“Our Little Sister”: A masterpiece

Our Little Sister is a film of surpassing beauty and sensitivity, a fully realized insight into family, a simple story of three sisters living together who are joined by their half sister. It unfolds patiently, with elegance and understanding.

The three Koda sisters – Sachi, Yoshino and Chika – live together in Kamakura by the sea. Years earlier they were abandoned to live in their grandmother’s house. First their father left their mother for another woman. Then their mother ran off with another man. 30-year-old Sachi (Haruka Ayase), a nurse at a nearby hospital, kept the family together, raising the younger sisters.

When the sisters hear of their father’s death, they decide to put aside old feelings of abandonment to travel to his funeral. At the memorial service, they encounter Suzu Asano (Suzu Hirose), their father’s child with his third wife. Their meeting is at first uncomfortable. Feelings about the father are unresolved. But the open kindness of young Suzu disarms skepticism.

Sachi spontaneously invites Suzu to come live with them. Suzu gratefully accepts. She fits in quickly and well. Clearly, she is mature beyond her 13 years, having nursed her declining father. Suzu is helpful and upbeat. She adapts to school and community, as well. Skillful in soccer and proficient in studies, she wins friends, including one particularly interested boy. She enjoys hanging out with classmates at the local diner.

There are bumps in the road. But they are slight. The fact that Suzu looks like her mother, the woman who lured their father away, gives the sisters pause. As their grandmother warns, “She’s the daughter of the woman who destroyed your family.”

Through her quiet, supportive presence, Suzu provides a foil for the other sisters’ character development. Chika (Kaho) and her boyfriend who has lost six toes on Mt. Everest are always upbeat. Sachi’s secret affair with a married doctor at her hospital is more problematic. Yoshino’s (Masami Nagasawa) serial failed romances and flightiness give even less promise for her future.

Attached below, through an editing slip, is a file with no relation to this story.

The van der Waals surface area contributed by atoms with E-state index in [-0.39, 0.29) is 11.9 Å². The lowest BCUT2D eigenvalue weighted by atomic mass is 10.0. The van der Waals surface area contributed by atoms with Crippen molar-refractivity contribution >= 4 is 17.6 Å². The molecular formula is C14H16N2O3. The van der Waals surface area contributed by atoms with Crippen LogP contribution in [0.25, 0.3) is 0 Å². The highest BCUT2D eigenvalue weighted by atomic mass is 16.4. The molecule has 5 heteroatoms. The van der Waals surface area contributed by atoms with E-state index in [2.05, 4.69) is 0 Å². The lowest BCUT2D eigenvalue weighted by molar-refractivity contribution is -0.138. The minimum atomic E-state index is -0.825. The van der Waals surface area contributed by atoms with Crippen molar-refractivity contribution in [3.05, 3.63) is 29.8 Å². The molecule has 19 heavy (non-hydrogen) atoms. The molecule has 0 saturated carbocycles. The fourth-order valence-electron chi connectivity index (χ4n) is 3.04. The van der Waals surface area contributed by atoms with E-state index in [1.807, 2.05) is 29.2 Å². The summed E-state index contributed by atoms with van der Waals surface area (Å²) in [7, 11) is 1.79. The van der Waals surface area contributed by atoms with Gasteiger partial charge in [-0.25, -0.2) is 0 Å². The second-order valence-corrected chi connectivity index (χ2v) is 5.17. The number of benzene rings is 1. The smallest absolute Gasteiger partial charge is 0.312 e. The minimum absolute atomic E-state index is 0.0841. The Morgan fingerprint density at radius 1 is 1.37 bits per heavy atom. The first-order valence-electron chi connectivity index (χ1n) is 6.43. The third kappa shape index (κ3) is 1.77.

But the four sisters grow together. Normal family occasions, maintenance, tasks and issues rise and are resolved or dispatched. Suzu is woven into the fabric of their daily lives, complementing her siblings, even filling in spaces in their knowledge and memories. She shares reminiscences of their father that help the other sisters better understand their father and themselves. By film’s end, they are bound by family and friendship, commonalities and differences. They are a family of four women learning from their experience to build a better life together.

The story is presented through the sparse, but knowing dialogue of writer Akimi Yoshida and director Kore-eda Hirokazu adapted from Yoshida’s graphic novel Umimachi Diary. It is exquisitely framed by Kore-eda’s breathtaking tracking shots of the sisters at the railway station, at their house window and at film’s conclusion against the Kamakura seashore.

Our Little Sister won nine Japanese Academy Awards, including Best Actor, Best Director and Best Film.

Although it may be heresy, one cannot view Our Little Sister and other work by Kore-eda (Still Walking, Like Father, Like Son, After Life) without thinking of the towering postwar achievements of Tokyo Story Director Yasujiro Ozu (Late Spring, Early Summer, An Autumn Afternoon). There is no higher compliment.

This article was reposted from Huffington Post.

Photo: From Our Little Sister


Michael Berkowitz
Michael Berkowitz

Michael Berkowitz, a veteran of the civil rights and anti-war movements, has been Land Use Planning Consultant to the government of China for many years. He taught Chinese and American History at the college level, worked with Eastern Kentucky Welfare Rights Org. with miners, and was an officer of SEIU.